No. 264 Bob Lemon (Number 60 Pitcher)

Since Bob Elliot started two games and pitched 16.1 innings against the Boston Braves in the 1948 World Series I would see how they did against each other. Both had great World Series, but Lemon was happier after the World Series as Cleveland won. Lemon pitched 16.1 innings with an ERA of 1.65 to win a pair of games in the World Series. Meanwhile Elliot had the best hitting World Series for the Braves. He hit .333 with two home runs donating to a slugging average of .619 in the series.

One thing I know before studying this issue is Elliot hit both of his homeruns off Bob Feller in game 5 so he didn’t hit one off Lemon. One thing I just noticed, Boston scored 17 runs in the 6 games, but 11 was in one game. In the other 5 games they scored 6 runs. Cleveland shut them out once, game up 1 run 3 times and scored 3 runs in game six, which from the score seems like a close exciting game. We will check that game later as it is Lemon’s second start. First to game 2.

This was an important game for Cleveland as they lost game 1 by a score of 1-0. Of course, it was important to the Braves so they could win both home games in the series. In the bottom of the first with one out, Boston had men on first and third for Elliot. Elliot singled to left field to give the Braves a 1-0 lead. It would be the last run and the last hit for Elliot that day. As Lemon won the game 4-1. In the third with Boston still ahead Boston had a man on first with one out when Elliot batted. Lemon struck him out. Cleveland had scored 2 in the fourth and one in the fifth by the time Elliot made the last out in a one, two three inning. In the eighth Elliot batted for the last time and grounded into a double play.

Now on to game six with Cleveland ahead 3-2 in the series, so looking to clinch the series. Ironically Elliot had a perfect day at the plate 3 for 3 with a walk. Still wasn’t enough. He led off the bottom of the second with a single and despite Lemon throwing a balk the Braves couldn’t get him in and so the game remained scoreless. Cleveland took a one run lead in the top of the third. With one out in the fourth, Elliot singled again. Mike McCormick drove him in three batters later. The Braves loaded the bases with two outs, but Lemon got out of the inning without further damage. That was a big moment in the game. In the top of the sixth Cleveland scored two more runs to lead 3-1. In the bottom of the sixth Elliot singled to lead off the inning but was wiped out by a double play.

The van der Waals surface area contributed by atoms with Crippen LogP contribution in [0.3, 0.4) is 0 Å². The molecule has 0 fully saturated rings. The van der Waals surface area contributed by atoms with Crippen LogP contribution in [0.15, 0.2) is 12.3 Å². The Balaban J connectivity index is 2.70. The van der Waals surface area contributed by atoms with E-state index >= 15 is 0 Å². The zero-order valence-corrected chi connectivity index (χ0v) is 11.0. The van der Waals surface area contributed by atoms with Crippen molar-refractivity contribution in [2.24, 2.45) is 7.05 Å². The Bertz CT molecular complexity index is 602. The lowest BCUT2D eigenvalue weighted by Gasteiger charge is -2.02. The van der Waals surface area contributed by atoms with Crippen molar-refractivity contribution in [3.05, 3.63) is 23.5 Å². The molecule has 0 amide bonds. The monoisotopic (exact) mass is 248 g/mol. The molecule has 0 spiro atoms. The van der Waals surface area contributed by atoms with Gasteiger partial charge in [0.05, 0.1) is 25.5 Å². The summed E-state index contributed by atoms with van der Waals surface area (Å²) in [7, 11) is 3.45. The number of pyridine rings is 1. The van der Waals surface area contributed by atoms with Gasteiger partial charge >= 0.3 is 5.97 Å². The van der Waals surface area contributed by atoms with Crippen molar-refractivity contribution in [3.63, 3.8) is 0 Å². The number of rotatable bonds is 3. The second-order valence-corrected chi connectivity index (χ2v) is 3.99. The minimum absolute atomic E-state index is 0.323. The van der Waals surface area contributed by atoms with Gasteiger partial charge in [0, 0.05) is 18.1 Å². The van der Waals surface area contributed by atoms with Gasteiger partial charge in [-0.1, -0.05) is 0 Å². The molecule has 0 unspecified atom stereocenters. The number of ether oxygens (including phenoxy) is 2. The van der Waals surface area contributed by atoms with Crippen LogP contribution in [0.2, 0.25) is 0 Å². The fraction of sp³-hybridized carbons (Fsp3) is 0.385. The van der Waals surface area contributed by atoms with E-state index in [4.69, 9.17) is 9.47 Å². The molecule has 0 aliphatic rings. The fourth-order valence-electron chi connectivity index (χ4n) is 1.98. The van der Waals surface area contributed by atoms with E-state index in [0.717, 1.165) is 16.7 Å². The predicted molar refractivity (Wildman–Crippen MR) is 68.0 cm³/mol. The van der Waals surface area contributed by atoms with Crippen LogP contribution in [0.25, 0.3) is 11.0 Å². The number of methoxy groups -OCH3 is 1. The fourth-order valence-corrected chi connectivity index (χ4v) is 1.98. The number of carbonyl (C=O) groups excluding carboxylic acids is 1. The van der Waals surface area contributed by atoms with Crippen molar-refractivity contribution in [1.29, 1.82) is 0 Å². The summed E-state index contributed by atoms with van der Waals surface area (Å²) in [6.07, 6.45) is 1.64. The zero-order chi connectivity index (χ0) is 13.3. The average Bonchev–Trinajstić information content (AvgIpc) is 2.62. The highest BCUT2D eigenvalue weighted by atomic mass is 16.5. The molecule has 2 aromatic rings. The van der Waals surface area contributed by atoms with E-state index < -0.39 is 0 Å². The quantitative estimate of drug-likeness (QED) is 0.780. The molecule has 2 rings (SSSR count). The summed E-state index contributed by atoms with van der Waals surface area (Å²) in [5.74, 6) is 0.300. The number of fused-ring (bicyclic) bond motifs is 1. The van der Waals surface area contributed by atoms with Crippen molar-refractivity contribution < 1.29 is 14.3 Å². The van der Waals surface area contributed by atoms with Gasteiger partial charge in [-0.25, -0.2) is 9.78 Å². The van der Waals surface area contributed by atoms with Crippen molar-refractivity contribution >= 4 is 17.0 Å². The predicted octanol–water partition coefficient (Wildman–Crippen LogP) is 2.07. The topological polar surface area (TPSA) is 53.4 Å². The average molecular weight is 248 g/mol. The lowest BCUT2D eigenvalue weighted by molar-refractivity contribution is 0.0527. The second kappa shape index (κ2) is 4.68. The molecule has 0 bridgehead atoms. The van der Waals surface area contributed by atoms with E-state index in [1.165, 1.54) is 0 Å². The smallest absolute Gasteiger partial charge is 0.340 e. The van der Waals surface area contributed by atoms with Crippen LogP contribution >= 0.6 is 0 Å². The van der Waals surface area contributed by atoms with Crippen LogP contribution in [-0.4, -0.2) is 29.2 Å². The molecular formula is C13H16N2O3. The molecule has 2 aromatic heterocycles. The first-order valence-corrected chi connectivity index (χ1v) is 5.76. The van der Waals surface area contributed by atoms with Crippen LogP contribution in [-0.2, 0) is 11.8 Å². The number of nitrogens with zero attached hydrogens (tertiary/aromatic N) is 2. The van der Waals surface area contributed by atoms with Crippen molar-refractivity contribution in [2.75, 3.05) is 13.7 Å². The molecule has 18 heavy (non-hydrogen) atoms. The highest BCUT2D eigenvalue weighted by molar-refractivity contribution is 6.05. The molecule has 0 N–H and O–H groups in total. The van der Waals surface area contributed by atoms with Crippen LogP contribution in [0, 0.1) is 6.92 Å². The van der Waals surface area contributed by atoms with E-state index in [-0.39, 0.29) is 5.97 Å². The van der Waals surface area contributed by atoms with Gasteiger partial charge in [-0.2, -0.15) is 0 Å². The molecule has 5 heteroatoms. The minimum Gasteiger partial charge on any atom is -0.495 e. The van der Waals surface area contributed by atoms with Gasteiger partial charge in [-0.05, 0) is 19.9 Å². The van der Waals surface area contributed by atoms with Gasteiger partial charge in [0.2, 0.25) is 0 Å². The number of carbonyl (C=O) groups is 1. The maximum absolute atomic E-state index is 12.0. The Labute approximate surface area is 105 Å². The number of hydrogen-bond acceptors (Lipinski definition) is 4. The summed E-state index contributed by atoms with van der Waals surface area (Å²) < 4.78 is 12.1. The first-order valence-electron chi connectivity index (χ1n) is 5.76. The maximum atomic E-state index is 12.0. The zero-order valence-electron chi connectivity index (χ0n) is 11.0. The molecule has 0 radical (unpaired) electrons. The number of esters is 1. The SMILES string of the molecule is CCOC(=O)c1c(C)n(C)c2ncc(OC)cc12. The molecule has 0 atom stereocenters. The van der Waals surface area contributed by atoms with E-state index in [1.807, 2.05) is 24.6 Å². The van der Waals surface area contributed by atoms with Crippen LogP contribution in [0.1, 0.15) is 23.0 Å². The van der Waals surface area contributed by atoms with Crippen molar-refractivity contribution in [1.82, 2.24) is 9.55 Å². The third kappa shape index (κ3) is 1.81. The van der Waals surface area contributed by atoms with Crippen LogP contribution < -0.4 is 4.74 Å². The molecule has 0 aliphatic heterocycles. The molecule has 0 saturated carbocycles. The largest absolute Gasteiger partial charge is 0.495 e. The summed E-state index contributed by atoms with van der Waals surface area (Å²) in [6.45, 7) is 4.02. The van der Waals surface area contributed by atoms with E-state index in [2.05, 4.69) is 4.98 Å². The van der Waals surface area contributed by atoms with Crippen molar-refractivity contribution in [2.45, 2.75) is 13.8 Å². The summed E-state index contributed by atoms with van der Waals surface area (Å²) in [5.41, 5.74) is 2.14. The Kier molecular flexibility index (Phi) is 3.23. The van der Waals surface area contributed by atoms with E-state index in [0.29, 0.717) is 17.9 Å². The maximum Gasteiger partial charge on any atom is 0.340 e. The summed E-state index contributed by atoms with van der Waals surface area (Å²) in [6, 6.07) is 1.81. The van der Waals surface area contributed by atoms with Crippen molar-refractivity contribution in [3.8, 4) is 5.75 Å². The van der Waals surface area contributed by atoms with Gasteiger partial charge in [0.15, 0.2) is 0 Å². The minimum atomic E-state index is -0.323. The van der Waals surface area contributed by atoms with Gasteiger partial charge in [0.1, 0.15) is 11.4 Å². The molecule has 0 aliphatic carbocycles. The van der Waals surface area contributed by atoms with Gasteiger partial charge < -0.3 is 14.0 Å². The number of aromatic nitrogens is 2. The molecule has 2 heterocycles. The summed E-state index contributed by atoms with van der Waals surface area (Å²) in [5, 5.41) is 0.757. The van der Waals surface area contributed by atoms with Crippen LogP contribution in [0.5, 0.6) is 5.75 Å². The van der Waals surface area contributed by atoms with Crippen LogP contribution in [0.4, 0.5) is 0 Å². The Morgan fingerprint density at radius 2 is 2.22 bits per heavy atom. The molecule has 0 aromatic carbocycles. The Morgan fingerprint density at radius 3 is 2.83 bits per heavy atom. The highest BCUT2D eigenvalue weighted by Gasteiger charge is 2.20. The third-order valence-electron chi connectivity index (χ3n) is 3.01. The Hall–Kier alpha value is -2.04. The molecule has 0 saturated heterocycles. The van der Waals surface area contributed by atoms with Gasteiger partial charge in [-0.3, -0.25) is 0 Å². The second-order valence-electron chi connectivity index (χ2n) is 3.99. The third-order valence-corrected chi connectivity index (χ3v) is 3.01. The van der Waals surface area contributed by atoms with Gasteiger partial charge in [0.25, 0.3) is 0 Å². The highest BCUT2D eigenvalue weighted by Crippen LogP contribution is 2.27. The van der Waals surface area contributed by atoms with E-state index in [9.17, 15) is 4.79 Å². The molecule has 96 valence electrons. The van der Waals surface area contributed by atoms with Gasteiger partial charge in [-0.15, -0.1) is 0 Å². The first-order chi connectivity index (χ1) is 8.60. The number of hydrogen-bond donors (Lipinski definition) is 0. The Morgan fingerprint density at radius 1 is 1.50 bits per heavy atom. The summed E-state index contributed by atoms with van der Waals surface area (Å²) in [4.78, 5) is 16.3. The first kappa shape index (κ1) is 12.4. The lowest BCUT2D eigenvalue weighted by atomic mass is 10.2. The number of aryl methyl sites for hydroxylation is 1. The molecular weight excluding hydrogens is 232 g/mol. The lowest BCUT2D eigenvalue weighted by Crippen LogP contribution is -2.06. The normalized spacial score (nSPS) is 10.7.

Now for the eighth which was a pretty exciting inning. Unfortunately for the Braves Cleveland added another insurance run in the top of the eighth. It would be big. Elliot came to the plate with one out and runners on second and third. So, he was the tying run at the plate. This was his walk, but it loaded the bases. Gene Beardon the scheduled game 6 pitcher came to the mound. Clint Conatser hit a sacrifice fly to make the score 4-2, but now there were two outs. Phil Masi then doubled to left making the score 4-3, but according to the book “Our Team” about the 1948 Cleveland Indians, Dale Mitchell made a nice play keeping Elliot the tying run on third. Mike McCormick then grounded out to end the inning. Beardon got the Braves in order in the ninth to give Cleveland the World Series title.

Looking at his stats, Lemon’s greatest strength as a pitcher appears to be he could pitch a lot of innings. Lemon spent 9 full seasons as a regular starter, after having his first start at the end of July the previous year. In those years he won 20 or more seven times, 17 one time and 18 another time. His 18 wins led the league. His ERA plus wasn’t too great. He led the league in strikeouts once with a total of 170.

However, Lemon led the league in innings pitched 4 times. That was pretty amazing for the great pitching staffs he was on. He also led the league in complete games 5 times, all the even years from 1948 to 1956. Or you can put it this year, every even number year Lemon was a regular starter he led the league in complete games. I bit that is a rare statistic.

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